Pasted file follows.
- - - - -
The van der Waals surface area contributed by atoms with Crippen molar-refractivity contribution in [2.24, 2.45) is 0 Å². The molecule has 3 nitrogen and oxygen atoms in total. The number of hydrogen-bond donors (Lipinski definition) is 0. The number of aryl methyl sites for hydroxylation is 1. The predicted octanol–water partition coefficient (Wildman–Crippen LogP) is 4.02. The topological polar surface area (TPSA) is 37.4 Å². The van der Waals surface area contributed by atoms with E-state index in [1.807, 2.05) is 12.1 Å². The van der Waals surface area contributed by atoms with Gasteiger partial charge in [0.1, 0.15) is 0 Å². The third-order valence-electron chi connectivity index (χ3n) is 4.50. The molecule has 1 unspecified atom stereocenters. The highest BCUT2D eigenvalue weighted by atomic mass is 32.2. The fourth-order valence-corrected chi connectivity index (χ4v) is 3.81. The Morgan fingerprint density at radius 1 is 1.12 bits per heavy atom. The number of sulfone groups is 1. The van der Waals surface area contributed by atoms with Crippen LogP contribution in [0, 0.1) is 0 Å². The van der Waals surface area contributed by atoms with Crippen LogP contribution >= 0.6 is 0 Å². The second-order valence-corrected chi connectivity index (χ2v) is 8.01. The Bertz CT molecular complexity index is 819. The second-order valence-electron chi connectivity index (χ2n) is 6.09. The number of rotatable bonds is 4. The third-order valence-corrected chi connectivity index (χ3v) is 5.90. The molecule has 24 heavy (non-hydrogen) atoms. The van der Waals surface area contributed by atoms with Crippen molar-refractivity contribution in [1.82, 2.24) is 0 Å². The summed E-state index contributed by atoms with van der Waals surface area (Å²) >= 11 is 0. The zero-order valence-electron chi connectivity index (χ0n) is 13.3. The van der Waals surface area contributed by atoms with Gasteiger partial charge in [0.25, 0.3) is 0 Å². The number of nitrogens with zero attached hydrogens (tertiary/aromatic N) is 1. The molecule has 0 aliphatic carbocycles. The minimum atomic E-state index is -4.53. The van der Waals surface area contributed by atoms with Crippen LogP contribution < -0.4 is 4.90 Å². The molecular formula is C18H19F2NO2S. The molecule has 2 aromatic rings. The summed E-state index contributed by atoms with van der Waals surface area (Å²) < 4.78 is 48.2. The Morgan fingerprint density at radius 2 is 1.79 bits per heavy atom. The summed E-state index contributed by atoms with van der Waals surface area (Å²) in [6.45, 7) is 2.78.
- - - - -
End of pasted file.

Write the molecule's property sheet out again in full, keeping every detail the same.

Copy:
The van der Waals surface area contributed by atoms with Crippen molar-refractivity contribution in [2.24, 2.45) is 0 Å². The molecule has 3 nitrogen and oxygen atoms in total. The number of hydrogen-bond donors (Lipinski definition) is 0. The number of aryl methyl sites for hydroxylation is 1. The predicted octanol–water partition coefficient (Wildman–Crippen LogP) is 4.02. The topological polar surface area (TPSA) is 37.4 Å². The van der Waals surface area contributed by atoms with E-state index in [1.807, 2.05) is 12.1 Å². The van der Waals surface area contributed by atoms with Gasteiger partial charge in [0.1, 0.15) is 0 Å². The third-order valence-electron chi connectivity index (χ3n) is 4.50. The molecule has 1 unspecified atom stereocenters. The highest BCUT2D eigenvalue weighted by atomic mass is 32.2. The fourth-order valence-corrected chi connectivity index (χ4v) is 3.81. The Morgan fingerprint density at radius 1 is 1.12 bits per heavy atom. The number of sulfone groups is 1. The van der Waals surface area contributed by atoms with Crippen LogP contribution in [0, 0.1) is 0 Å². The van der Waals surface area contributed by atoms with Crippen LogP contribution >= 0.6 is 0 Å². The second-order valence-corrected chi connectivity index (χ2v) is 8.01. The Bertz CT molecular complexity index is 819. The second-order valence-electron chi connectivity index (χ2n) is 6.09. The number of rotatable bonds is 4. The third-order valence-corrected chi connectivity index (χ3v) is 5.90. The molecule has 24 heavy (non-hydrogen) atoms. The van der Waals surface area contributed by atoms with Crippen molar-refractivity contribution in [1.82, 2.24) is 0 Å². The summed E-state index contributed by atoms with van der Waals surface area (Å²) >= 11 is 0. The zero-order valence-electron chi connectivity index (χ0n) is 13.3. The van der Waals surface area contributed by atoms with Gasteiger partial charge in [0.25, 0.3) is 0 Å². The number of nitrogens with zero attached hydrogens (tertiary/aromatic N) is 1. The molecule has 0 aliphatic carbocycles. The minimum atomic E-state index is -4.53. The van der Waals surface area contributed by atoms with Crippen LogP contribution < -0.4 is 4.90 Å². The molecular formula is C18H19F2NO2S. The molecule has 2 aromatic rings. The summed E-state index contributed by atoms with van der Waals surface area (Å²) < 4.78 is 48.2. The Morgan fingerprint density at radius 2 is 1.79 bits per heavy atom. The summed E-state index contributed by atoms with van der Waals surface area (Å²) in [6.45, 7) is 2.78.